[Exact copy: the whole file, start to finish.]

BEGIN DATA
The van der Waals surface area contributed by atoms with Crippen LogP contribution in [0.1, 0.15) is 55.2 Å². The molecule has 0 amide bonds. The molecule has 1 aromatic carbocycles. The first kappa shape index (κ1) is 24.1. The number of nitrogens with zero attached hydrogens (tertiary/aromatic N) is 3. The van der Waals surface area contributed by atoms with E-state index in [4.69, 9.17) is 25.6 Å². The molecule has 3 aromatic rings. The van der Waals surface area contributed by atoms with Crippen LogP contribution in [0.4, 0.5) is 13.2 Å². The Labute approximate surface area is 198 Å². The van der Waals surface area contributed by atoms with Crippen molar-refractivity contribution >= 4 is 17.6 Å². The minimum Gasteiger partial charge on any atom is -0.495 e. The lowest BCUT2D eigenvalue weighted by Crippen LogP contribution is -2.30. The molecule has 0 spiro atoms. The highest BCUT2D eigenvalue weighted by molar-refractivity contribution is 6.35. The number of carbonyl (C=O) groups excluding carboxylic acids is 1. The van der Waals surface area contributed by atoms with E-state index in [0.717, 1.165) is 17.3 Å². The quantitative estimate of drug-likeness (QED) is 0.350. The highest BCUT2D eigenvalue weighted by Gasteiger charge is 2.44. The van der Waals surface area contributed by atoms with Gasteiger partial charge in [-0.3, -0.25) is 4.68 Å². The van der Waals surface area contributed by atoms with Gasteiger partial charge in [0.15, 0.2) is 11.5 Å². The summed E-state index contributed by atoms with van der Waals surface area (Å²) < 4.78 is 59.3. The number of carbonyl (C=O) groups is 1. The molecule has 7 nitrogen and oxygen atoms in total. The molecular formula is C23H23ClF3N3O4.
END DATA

The van der Waals surface area contributed by atoms with Crippen LogP contribution in [0.1, 0.15) is 55.2 Å². The molecule has 0 amide bonds. The molecule has 1 aromatic carbocycles. The first kappa shape index (κ1) is 24.1. The number of nitrogens with zero attached hydrogens (tertiary/aromatic N) is 3. The van der Waals surface area contributed by atoms with E-state index in [4.69, 9.17) is 25.6 Å². The molecule has 3 aromatic rings. The van der Waals surface area contributed by atoms with Crippen LogP contribution in [0.4, 0.5) is 13.2 Å². The Labute approximate surface area is 198 Å². The van der Waals surface area contributed by atoms with Crippen molar-refractivity contribution >= 4 is 17.6 Å². The minimum Gasteiger partial charge on any atom is -0.495 e. The lowest BCUT2D eigenvalue weighted by Crippen LogP contribution is -2.30. The molecule has 0 spiro atoms. The highest BCUT2D eigenvalue weighted by molar-refractivity contribution is 6.35. The number of carbonyl (C=O) groups excluding carboxylic acids is 1. The van der Waals surface area contributed by atoms with E-state index in [0.717, 1.165) is 17.3 Å². The quantitative estimate of drug-likeness (QED) is 0.350. The highest BCUT2D eigenvalue weighted by Gasteiger charge is 2.44. The van der Waals surface area contributed by atoms with Gasteiger partial charge in [-0.3, -0.25) is 4.68 Å². The van der Waals surface area contributed by atoms with Gasteiger partial charge in [0.15, 0.2) is 11.5 Å². The summed E-state index contributed by atoms with van der Waals surface area (Å²) < 4.78 is 59.3. The number of carbonyl (C=O) groups is 1. The molecule has 7 nitrogen and oxygen atoms in total. The molecular formula is C23H23ClF3N3O4.